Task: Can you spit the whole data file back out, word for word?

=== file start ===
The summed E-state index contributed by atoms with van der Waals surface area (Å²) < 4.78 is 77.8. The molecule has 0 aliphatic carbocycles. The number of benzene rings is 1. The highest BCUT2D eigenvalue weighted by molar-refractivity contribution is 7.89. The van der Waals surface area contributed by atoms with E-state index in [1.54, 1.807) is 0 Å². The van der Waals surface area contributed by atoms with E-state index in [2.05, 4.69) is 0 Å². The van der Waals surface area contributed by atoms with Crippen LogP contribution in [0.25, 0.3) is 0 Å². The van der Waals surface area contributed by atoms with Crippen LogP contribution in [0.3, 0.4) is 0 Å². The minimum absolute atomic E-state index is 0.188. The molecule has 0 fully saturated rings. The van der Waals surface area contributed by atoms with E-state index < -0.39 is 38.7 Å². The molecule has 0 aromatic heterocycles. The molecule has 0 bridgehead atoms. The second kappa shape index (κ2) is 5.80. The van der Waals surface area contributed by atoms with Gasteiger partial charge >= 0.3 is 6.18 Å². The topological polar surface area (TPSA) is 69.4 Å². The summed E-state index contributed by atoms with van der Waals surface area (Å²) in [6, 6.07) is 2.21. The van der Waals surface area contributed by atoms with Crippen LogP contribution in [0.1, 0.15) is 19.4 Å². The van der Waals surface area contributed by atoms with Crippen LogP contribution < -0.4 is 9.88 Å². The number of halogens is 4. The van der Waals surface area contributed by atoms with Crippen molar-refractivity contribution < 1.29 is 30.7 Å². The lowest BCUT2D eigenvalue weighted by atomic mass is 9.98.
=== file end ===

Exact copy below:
The summed E-state index contributed by atoms with van der Waals surface area (Å²) < 4.78 is 77.8. The molecule has 0 aliphatic carbocycles. The number of benzene rings is 1. The highest BCUT2D eigenvalue weighted by molar-refractivity contribution is 7.89. The van der Waals surface area contributed by atoms with E-state index in [1.54, 1.807) is 0 Å². The van der Waals surface area contributed by atoms with E-state index in [2.05, 4.69) is 0 Å². The van der Waals surface area contributed by atoms with Crippen LogP contribution in [0.25, 0.3) is 0 Å². The van der Waals surface area contributed by atoms with Crippen LogP contribution in [0.3, 0.4) is 0 Å². The minimum absolute atomic E-state index is 0.188. The molecule has 0 fully saturated rings. The van der Waals surface area contributed by atoms with E-state index < -0.39 is 38.7 Å². The molecule has 0 aromatic heterocycles. The molecule has 0 bridgehead atoms. The second kappa shape index (κ2) is 5.80. The van der Waals surface area contributed by atoms with Gasteiger partial charge >= 0.3 is 6.18 Å². The topological polar surface area (TPSA) is 69.4 Å². The summed E-state index contributed by atoms with van der Waals surface area (Å²) in [6, 6.07) is 2.21. The van der Waals surface area contributed by atoms with Crippen LogP contribution in [0.1, 0.15) is 19.4 Å². The van der Waals surface area contributed by atoms with Crippen LogP contribution < -0.4 is 9.88 Å². The number of halogens is 4. The van der Waals surface area contributed by atoms with Crippen molar-refractivity contribution < 1.29 is 30.7 Å². The lowest BCUT2D eigenvalue weighted by atomic mass is 9.98.